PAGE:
Like the aliens from the movie franchise, these sick fucks use a massive technological advantage to engage in some deranged sport shooting:


Murdoch, Toronto and Ontario

Bill Murdoch has made this claim that Toronto and the rest of Ontario should separate for the best of rural Ontario. The idea here is that the big bad city is overpowering the voices of the insane landowners’ groups springing up everywhere. The reality is though that even outside of Toronto’s clout, there’s a considerable population of urban Ontario – there’s some two or three million in the 905, another million or so around Ottawa, nearly 700, 000 in Hamilton, and half a million each in Kitchener-Waterloo and London. Right there we have a clear majority of Ontario voters living in cities. What frustrates Murdoch and fellow-nutjob, Randy Hillier is that more people live in cities, like cities and do not share the delusions of the Ontario Landowners. Sorry Bill, city-folk are in the majority, now shut up while we pass some laws on your ass.

Prorogued for This?

Everyone else has said it, but the government’s Olympic holiday was shown to be a total sham (like everyone knew it was) with today’s throne speech. We need to change the anthem? Ooooooh, that took three months to figure out. In three months we could have let someone rewrite the whole thing, make it more like this:

Not With A Bang But A Whimper?

Is this the way al Qaeda’s decade or so of terror pre-eminence ends? The details are still coming out but from what I’ve seen so far, the latest attempt to attack an American jetliner was done by a wealthy scion of a Nigerian banker who had explosive underwear that he was unable to detonate.

Now it is impossible (and stupid) to say that terrorism is over, but this sort of pathetic, bumbling attempt on a single jet in the US is a far cry from the massive synchronized assaults that were the trademark of al Qaeda’s perverse spectacles. Part of what makes a terror group successful is the perception of it as fearsome and daring – the sort of appeal that villains like Jesse James have accrued at other times. The pampered son of a banker setting his pants on firing and failing at it is not fearsome and daring, it’s lame. Recruiting disaffected young men in the wake of the 9/11 spectacle was surely easy for al Qaeda, doing so in the wake of this latest clusterfuck is surely a different matter.

I am confident that al Qaeda will continue to attempt to launch attacks and I think it even reasonable to expect some of them to succeed, but I also think this latest incident is indicative of their current capabilities. This will snowball, no one wants to join a group that is a shell of its former self.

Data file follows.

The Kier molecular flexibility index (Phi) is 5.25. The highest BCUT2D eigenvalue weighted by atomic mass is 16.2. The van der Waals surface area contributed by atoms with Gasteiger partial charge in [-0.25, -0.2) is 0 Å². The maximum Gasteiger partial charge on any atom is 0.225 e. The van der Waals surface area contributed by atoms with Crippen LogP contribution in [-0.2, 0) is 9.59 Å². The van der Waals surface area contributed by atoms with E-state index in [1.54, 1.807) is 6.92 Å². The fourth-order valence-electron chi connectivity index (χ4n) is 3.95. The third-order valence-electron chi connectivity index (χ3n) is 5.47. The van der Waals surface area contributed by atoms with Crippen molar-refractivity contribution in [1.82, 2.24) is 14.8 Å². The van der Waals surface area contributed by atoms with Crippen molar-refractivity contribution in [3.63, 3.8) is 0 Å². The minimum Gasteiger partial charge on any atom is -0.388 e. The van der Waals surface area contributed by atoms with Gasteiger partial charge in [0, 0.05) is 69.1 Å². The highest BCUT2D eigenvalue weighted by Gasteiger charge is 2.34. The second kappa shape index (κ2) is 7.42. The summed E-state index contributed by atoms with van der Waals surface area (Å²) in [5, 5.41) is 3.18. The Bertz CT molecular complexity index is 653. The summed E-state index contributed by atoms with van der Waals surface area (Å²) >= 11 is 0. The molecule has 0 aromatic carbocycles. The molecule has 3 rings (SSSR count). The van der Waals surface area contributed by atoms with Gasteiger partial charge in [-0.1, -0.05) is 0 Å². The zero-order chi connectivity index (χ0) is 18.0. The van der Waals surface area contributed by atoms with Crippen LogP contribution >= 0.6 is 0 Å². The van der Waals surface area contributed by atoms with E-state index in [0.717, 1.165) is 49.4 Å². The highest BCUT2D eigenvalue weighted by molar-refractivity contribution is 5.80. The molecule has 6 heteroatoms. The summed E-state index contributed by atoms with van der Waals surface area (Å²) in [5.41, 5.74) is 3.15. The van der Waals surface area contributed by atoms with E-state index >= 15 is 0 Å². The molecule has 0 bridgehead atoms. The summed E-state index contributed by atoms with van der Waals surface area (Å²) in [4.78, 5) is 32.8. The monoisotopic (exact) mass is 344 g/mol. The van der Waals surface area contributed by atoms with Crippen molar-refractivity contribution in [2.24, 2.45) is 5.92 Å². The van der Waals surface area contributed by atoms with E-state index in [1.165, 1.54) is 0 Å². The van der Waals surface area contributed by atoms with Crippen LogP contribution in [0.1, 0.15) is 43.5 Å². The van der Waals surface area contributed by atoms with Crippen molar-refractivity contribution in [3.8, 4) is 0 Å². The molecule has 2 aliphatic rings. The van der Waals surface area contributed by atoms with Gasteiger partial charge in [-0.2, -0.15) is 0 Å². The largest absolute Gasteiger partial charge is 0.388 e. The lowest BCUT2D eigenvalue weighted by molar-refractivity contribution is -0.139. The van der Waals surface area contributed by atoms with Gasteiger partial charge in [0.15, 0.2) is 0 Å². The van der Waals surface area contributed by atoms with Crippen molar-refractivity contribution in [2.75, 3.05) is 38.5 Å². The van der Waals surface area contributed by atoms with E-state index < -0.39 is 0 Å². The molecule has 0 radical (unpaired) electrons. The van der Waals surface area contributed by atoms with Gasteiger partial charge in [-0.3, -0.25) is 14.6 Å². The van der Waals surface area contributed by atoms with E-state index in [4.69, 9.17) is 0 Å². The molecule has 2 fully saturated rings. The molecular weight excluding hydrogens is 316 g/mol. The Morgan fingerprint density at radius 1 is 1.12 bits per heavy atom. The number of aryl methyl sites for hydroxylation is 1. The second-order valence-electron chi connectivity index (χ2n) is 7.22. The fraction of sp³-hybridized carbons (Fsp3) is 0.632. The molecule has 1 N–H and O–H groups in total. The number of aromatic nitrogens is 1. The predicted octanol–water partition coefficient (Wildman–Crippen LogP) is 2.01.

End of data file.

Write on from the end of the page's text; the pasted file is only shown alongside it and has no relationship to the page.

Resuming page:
I should also like to note that this plot could have been foiled with some good police work and some information, the father of this young man reported his suspicions – no waterboarding was necessary. I eagerly await Cheney calling to invade Nigeria though, perhaps he’s awaiting his large payments from that nice Nigerian general who he met through his email.

Still Firewalling Alberta

Reading about our pathetic show at the climate change conference in Copenhagen it’s hard for me not to conclude that the government we currently have has a clear number one priority: protect the oil extraction industry in Alberta. Once again I put forward my thesis that the current Conservative Party is every bit as regionalist as the Reform Party before it or even the Bloc today – except that they have duped the rest of the country into voting for them. Make no mistake, unless you work in non-renewable energy, the Cons are perfectly willing to sacrifice your industry to keep the dirty oil pumping out of the Athabasca basin.

The Devil Went Down

I heard this song on the radio the other day and it struck me – and that’s good enough to post it:

A bit more: Hawkins said that he wrote this song after hearing the small-town Ontario refugees in Toronto describe the places from which they came.

Who Are We? Where Are We Going?

Standing back and looking at the two big Canadian political stories in the past month – Afghan torture revelations and Copenhagen – I have been struck by how utterly changed we are in Canada. We are now one of the global foot-draggers on climate change and a country that is actively trying to cover up human rights violations (real ones, not ones that are less inconveniencing than the passport office, like Ezra Levant having to answer a couple questions one time) made by its own military. The contrast between this and Chretien’s wise decision to sit out the Gulf War in 2003 could not be greater.